• Having hesitations due to religious beliefs may occur. Some people within the communities may think that their disorders are spiritual in nature, which means that seeking medical help isn’t necessary. But they may find treatment that incorporates science and spirituality. This treatment honors an individual’s needs and respects their religious background.

These cultural barriers are similar to misconceptions, and treatment professionals and individuals from these groups could educate themselves about these perspectives. Discussing such issues can help Asian Americans and Pacific Islanders become more open and receptive to addiction treatment and other options.

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How Can Asian Americans and Pacific Islanders Find Help for Addiction Disorders?

While there may be myths and barriers that may prevent Asian American and Pacific Islander communities from seeking drug and alcohol rehabilitation, there are also resources to help people learn about and treat substance abuse.

Finding high-quality rehab centers with diverse treatment options

An ideal rehab center for Asian Americans and Pacific Islanders is a center with a multitude of treatment options. The variety of options can help people receive custom-tailored treatment that considers and respects their cultural and ethnic backgrounds.

Learning information about drug and alcohol addiction

Asian American and Pacific Islander drug and alcohol addiction may be more common than many people think. Although statistics show a lower percentage of addiction in these communities, there may be a larger percentage of people within the communities who are hesitant to come forward due to stigma and cultural barriers.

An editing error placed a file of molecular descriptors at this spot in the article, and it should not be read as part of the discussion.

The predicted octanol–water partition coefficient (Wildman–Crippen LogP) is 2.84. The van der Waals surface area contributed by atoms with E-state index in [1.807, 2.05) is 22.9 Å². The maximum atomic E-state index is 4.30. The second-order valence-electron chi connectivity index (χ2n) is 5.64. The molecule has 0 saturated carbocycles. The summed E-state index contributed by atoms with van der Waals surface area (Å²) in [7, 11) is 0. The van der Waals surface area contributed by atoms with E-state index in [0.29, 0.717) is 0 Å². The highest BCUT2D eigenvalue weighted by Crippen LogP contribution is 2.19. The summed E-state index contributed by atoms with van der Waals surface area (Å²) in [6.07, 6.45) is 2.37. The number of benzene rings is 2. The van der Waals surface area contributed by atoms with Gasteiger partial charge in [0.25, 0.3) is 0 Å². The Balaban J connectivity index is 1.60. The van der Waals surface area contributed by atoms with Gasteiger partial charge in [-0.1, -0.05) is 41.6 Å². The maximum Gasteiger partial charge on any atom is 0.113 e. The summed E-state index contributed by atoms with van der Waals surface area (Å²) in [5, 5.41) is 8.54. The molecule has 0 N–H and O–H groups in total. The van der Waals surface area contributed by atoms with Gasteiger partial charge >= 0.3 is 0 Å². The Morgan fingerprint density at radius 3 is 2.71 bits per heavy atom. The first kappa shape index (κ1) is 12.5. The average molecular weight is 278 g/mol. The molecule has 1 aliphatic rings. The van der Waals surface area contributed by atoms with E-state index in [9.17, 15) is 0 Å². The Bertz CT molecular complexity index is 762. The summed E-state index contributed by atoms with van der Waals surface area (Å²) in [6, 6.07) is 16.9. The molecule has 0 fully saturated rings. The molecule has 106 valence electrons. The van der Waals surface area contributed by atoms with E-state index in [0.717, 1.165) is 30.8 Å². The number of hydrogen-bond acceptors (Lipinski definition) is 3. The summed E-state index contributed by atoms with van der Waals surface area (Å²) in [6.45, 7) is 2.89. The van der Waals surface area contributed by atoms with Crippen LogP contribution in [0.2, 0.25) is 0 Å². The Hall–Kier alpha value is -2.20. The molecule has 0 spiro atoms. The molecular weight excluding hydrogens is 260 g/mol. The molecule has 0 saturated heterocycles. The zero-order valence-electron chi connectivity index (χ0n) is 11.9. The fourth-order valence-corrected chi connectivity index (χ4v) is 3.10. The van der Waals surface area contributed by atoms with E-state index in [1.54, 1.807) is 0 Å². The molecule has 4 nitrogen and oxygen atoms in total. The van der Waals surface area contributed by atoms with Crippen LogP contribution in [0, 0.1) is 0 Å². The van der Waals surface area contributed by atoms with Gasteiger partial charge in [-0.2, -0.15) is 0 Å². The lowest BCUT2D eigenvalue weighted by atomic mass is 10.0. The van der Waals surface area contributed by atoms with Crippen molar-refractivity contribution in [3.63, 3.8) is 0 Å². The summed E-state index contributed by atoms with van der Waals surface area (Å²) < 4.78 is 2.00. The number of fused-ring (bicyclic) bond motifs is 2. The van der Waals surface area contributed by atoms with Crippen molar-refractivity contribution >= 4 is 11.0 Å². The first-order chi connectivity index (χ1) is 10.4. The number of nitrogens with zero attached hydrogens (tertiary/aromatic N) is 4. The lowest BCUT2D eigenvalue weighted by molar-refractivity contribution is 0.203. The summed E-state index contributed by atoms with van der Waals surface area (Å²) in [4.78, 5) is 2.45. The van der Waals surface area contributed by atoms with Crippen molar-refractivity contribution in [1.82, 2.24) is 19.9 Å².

Organizations such as the National Asian Pacific American Families Against Substance Abuse (NAPAFASA) demonstrate that there are resources available for members of these communities to learn more about mental health conditions and substance use disorders and how they relate to their cultures.

Encouraging family and friends

Do you know a member of an Asian American or Pacific Islander community who exhibits signs of addiction? Consider helping them find assistance right away. They may have been thinking of finding treatment but may only need a little encouragement from the people that matter to them the most.

If people are struggling with addiction, their loved ones may also consider holding interventions to make them aware of their problems and to help them commit to addiction treatment.

Culture Shouldn’t Be a Hindrance to Sobriety

In a country as diverse as the United States, culture shouldn’t be a hindrance to treatment. Instead, it should be a tool to show compassion and understanding. Although people have different backgrounds, their cultural uniqueness provides opportunities to listen and to find solutions to treat addiction and other problems.

References

  • census.gov –  QuickFacts: United States
  • samhsa.gov – Need for and Receipt of Substance Use Treatment Among Asian Americans and Pacific Islanders
  • samhsa.gov – Results from the 2013 National Survey on Drug Use and Health: Summary of National Findings
  • ncbi.nlm.nih.gov – Substance Use Behavior Among Early-Adolescent Asian American Girls: The Impact of Psychological and Family Factors
  • bbc.com – The plight of Japan’s modern hermits
  • samhsa.gov – Results from the 2013 National Survey on Drug Use and Health: Summary of National Findings
  • theguardian.com – Being a good, quiet and assimilated model minority is making me angry
  • ncbi.nlm.nih.gov – Lifetime Prevalence of Mental Disorders Among Asian Americans: Nativity, Gender, and Sociodemographic Correlates
  • tripsavvy.com – Saving Face and Losing Face
  • napafasa.org – Resources
  • onlinelibrary.wiley.com – Cannabis use among young people in Pacific Island Countries and Territories
  • ncbi.nlm.nih.gov – Differences in Substance Use and Substance Use Risk Factors by Asian Subgroups